Israeli Special Operations Article



Israeli commando missions come out of shadows
By Yaakov Katz, USA TODAY
TEL AVIV, Israel — The latest conflict in the Middle East has brought the traditionally secretive Israeli special forces into the open — an intentional effort, Israeli official say, to psych out the enemy.
Israeli infantry and armored divisions continued their battle Sunday to reach the Litani River, about 18 miles inside Lebanon. Commandos, meanwhile, have conducted high-profile raids on targets up to 100 miles from Israel's border.
Such operations deep inside Lebanon are a sign to the guerrillas, Israeli officials say. "They carry a clear message that we can reach anyone in Hezbollah wherever he might be," says Brig. Gen. Noam Feig, a senior Israeli naval officer.
Feig oversaw an operation in Tyre on Aug. 5 in which members of the navy's elite unit, Shayetet 13, killed 10 militants who the Israeli military says had been firing long-range rockets into Israel.
The military chief of staff, Lt. Gen. Dan Halutz, has publicly applauded another special forces operation Aug. 1 in Baalbek in the Bekaa Valley of northeastern Lebanon. There, commandos from Sayeret Matkal, the army's most elite unit, and from the air force's Shaldag Unit raided a hospital and captured five suspected Hezbollah guerrillas. Halutz says the operation showed Hezbollah the reach of the Israeli military.
The open acclaim for the special forces runs counter to their traditional role: covert missions rarely revealed to the public.
Reserve army Maj. Gen. Uzi Dayan, a former deputy chief of staff and head of the national security council, says special forces operate best when their role is never made public. They play a key role, he adds, but they don't win wars.
"Special operations are like dunks during a basketball game," says Dayan, a former commander of Sayeret Matkal and nephew of the legendary Israeli general and defense minister Moshe Dayan. "It is a nice move, but it doesn't win the game."
Established in 1957 and modeled after the British Special Air Service, Sayeret Matkal's primary declared mission is to gather field intelligence, often by venturing deep into enemy territory. Its operations, however, have gone far beyond intelligence gathering.
Sayeret Matkal is known for its role in Operation Thunderbolt in 1976, when it rescued 103 Air France passengers — most of them Israelis or Jews — who were being held hostage after their flight was hijacked to Entebbe, Uganda. In 1973, after Palestinian terrorists massacred Israeli Olympic athletes, Sayeret Matkal participated in Operation Spring of Youth, in which they attacked Palestine Liberation Organization buildings in Beirut.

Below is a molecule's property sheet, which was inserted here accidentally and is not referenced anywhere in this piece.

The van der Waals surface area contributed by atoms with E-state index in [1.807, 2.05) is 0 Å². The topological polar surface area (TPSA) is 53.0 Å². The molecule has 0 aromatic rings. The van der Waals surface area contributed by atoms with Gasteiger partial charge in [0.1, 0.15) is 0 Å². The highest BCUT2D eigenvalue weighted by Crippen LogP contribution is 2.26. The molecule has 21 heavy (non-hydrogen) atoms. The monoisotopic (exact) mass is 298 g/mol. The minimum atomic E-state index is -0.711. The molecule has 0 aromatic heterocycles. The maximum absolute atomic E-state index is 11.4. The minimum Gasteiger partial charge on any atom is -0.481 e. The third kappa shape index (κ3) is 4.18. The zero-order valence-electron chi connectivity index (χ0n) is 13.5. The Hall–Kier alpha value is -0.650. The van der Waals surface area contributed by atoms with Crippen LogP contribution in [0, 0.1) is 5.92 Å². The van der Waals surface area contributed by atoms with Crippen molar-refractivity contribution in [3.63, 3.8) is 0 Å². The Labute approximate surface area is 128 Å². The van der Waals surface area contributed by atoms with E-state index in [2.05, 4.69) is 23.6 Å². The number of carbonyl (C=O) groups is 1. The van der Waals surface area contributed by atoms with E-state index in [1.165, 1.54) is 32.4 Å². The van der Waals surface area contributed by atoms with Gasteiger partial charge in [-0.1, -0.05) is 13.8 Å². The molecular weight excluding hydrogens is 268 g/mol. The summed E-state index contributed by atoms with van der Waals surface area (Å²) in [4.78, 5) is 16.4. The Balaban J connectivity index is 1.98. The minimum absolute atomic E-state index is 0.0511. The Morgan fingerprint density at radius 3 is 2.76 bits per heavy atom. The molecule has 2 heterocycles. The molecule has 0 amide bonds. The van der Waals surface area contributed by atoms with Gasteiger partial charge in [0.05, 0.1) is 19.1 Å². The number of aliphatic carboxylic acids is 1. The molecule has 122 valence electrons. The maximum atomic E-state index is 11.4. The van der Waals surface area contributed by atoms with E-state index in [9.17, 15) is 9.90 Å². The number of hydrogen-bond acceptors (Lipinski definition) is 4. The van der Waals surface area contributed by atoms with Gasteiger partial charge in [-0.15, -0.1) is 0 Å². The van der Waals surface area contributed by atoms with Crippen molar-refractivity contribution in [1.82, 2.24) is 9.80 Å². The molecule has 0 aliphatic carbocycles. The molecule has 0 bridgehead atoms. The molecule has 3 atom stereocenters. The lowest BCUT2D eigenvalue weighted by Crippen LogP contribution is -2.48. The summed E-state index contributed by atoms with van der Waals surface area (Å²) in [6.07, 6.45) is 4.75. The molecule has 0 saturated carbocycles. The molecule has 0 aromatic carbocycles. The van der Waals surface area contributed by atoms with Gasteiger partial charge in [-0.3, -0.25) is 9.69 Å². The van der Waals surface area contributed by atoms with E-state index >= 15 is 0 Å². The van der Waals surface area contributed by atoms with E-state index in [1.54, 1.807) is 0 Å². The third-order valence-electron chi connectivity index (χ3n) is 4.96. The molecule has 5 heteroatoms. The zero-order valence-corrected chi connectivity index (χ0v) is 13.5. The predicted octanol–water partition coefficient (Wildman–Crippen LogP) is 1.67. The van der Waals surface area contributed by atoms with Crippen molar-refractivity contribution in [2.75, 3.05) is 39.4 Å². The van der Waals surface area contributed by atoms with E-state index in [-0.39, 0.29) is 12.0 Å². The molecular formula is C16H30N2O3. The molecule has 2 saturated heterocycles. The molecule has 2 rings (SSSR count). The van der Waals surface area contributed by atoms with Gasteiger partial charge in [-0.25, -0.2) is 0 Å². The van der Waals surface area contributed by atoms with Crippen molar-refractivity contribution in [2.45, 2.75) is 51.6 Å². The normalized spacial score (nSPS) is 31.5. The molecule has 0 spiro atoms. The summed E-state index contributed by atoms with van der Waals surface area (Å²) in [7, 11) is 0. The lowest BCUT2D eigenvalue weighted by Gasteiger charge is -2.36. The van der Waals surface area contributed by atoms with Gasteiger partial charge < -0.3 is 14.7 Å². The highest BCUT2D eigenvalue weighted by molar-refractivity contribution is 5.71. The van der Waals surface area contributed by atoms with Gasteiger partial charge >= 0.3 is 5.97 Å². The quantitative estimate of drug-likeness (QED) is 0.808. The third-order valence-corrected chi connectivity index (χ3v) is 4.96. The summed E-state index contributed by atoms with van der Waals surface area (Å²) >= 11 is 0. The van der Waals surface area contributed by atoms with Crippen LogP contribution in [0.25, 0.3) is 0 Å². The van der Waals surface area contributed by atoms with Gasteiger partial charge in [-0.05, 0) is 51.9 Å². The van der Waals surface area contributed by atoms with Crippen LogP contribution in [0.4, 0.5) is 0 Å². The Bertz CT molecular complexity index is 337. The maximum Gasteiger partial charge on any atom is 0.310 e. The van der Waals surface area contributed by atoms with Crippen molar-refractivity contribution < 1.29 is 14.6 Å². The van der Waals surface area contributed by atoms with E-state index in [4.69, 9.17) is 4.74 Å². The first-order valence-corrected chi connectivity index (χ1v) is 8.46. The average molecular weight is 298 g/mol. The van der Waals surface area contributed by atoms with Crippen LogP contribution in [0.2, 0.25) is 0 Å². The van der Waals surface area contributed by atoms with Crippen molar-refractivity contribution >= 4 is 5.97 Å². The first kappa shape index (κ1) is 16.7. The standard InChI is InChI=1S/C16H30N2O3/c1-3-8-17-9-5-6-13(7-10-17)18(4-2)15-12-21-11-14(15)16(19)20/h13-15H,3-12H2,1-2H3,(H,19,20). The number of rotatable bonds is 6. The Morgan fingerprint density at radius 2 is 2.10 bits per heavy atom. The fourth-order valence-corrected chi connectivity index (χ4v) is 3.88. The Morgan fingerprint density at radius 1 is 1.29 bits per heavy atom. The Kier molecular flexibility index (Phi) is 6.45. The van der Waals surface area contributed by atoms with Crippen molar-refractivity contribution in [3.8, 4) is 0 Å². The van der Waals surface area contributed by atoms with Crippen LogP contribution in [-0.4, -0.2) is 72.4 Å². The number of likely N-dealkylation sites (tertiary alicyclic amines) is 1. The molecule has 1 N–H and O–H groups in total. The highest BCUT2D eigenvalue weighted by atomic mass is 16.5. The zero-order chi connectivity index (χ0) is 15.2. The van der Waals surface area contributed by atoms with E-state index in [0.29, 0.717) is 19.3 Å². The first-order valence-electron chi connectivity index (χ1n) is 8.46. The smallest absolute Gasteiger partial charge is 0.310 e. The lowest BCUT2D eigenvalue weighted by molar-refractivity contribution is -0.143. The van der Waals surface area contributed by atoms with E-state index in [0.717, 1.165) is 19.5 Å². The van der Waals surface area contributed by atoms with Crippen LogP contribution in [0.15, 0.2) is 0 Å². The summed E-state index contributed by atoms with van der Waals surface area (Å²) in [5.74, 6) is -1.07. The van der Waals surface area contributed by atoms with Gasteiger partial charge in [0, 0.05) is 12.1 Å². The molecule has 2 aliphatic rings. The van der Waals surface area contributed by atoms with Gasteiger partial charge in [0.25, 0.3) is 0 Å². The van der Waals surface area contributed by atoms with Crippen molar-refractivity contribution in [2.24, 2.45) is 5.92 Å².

Each military branch has its own special forces unit:
The army has Sayeret Matkal, or the General Command Reconnaissance Unit.
The navy has Shayetet 13, Hebrew for Flotilla 13.
The air force has the Shaldag Unit. In Lebanon, its commandos have used lasers to mark targets, such as rocket launchers, for fighter-bombers that then destroy the targets with laser-guided missiles.
The military also has the Duvdevan Unit, a special operations force that operates mostly in the Palestinian territories. Its members conduct arrest raids.
Members of these units undergo a rigorous selection process. Their training includes long marches, basic and advanced land navigation techniques and training in advanced weaponry.
Since the current conflict started July 12, the Israeli military has used air power and ground forces to pound suspected militant hideouts and rocket launchers. Special forces have been deployed for the more delicate mission of finding and killing or capturing Hezbollah guerrillas. In more than four weeks of fighting, Israeli commandos have captured about 20 Hezbollah operatives, Israel's military says.
Maj. Gen. Amos Yadlin, head of Israeli military intelligence, told the Israeli Cabinet on Sunday that the military recently had captured one of the guerrillas who had participated in the July 12 border raid that ignited the conflict. That raid by Hezbollah guerrillas killed eight Israeli soldiers and captured two.
While the special forces operations have been publicly branded successes, Dayan says the missions were never intended to be revealed. In Baalbek, fierce resistance from Hezbollah fighters resulted in a two-hour firefight near a hospital that made the mission impossible to conceal. In Tyre, navy commandos also engaged in gunbattles, and several were wounded.
The special forces play a small role in a war that Dayan says in the end will probably be decided by the 30,000 Israeli infantrymen moving through Hezbollah strongholds in southern Lebanon.
The real effect of the special operations, he says, will be evaluated after the fighting. "Then we will be able to see what type of effect the raids deep inside Lebanon had on the Hezbollah."
Excellent Article

That was an Interesting Read Boon..When I was in South Lebanon with the UN there was rumour they were operating in the the UN AO's searching for the hezbullah..